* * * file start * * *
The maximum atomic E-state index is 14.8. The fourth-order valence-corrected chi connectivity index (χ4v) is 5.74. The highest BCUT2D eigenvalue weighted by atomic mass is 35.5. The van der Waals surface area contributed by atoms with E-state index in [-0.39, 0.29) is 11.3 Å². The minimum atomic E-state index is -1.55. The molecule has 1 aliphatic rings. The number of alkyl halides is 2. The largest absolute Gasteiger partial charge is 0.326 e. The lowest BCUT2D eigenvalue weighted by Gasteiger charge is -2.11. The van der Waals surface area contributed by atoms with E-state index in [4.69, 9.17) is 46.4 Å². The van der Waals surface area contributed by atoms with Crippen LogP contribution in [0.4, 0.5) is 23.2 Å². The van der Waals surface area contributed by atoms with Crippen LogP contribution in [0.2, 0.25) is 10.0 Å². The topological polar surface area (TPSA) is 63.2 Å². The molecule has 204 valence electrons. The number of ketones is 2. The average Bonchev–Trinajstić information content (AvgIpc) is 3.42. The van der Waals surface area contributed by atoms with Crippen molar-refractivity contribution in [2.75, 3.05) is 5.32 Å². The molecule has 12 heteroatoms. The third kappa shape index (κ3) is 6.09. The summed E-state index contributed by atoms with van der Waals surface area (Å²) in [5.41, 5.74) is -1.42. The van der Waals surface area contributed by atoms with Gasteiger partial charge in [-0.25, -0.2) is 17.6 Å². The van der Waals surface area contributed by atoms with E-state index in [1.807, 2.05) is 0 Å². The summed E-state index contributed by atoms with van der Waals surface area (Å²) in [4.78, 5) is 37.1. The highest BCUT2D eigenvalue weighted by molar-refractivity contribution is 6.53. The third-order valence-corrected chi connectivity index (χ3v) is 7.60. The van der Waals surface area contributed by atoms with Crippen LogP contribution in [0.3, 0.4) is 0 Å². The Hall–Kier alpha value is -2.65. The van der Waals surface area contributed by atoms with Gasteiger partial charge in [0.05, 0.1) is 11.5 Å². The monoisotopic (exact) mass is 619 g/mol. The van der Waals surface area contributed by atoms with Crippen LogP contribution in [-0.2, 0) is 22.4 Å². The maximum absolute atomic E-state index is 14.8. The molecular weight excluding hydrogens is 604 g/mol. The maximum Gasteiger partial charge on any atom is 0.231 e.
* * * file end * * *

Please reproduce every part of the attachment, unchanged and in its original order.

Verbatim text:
The maximum atomic E-state index is 14.8. The fourth-order valence-corrected chi connectivity index (χ4v) is 5.74. The highest BCUT2D eigenvalue weighted by atomic mass is 35.5. The van der Waals surface area contributed by atoms with E-state index in [-0.39, 0.29) is 11.3 Å². The minimum atomic E-state index is -1.55. The molecule has 1 aliphatic rings. The number of alkyl halides is 2. The largest absolute Gasteiger partial charge is 0.326 e. The lowest BCUT2D eigenvalue weighted by Gasteiger charge is -2.11. The van der Waals surface area contributed by atoms with E-state index in [4.69, 9.17) is 46.4 Å². The van der Waals surface area contributed by atoms with Crippen LogP contribution in [0.4, 0.5) is 23.2 Å². The van der Waals surface area contributed by atoms with Crippen LogP contribution in [0.2, 0.25) is 10.0 Å². The topological polar surface area (TPSA) is 63.2 Å². The molecule has 204 valence electrons. The number of ketones is 2. The average Bonchev–Trinajstić information content (AvgIpc) is 3.42. The van der Waals surface area contributed by atoms with Crippen molar-refractivity contribution in [2.75, 3.05) is 5.32 Å². The molecule has 12 heteroatoms. The third kappa shape index (κ3) is 6.09. The summed E-state index contributed by atoms with van der Waals surface area (Å²) in [5.41, 5.74) is -1.42. The van der Waals surface area contributed by atoms with Gasteiger partial charge in [-0.25, -0.2) is 17.6 Å². The van der Waals surface area contributed by atoms with E-state index in [1.807, 2.05) is 0 Å². The summed E-state index contributed by atoms with van der Waals surface area (Å²) in [4.78, 5) is 37.1. The highest BCUT2D eigenvalue weighted by molar-refractivity contribution is 6.53. The third-order valence-corrected chi connectivity index (χ3v) is 7.60. The van der Waals surface area contributed by atoms with Crippen LogP contribution in [0.3, 0.4) is 0 Å². The Hall–Kier alpha value is -2.65. The van der Waals surface area contributed by atoms with Gasteiger partial charge in [0.05, 0.1) is 11.5 Å². The monoisotopic (exact) mass is 619 g/mol. The van der Waals surface area contributed by atoms with Crippen LogP contribution in [-0.2, 0) is 22.4 Å². The maximum absolute atomic E-state index is 14.8. The molecular weight excluding hydrogens is 604 g/mol. The maximum Gasteiger partial charge on any atom is 0.231 e.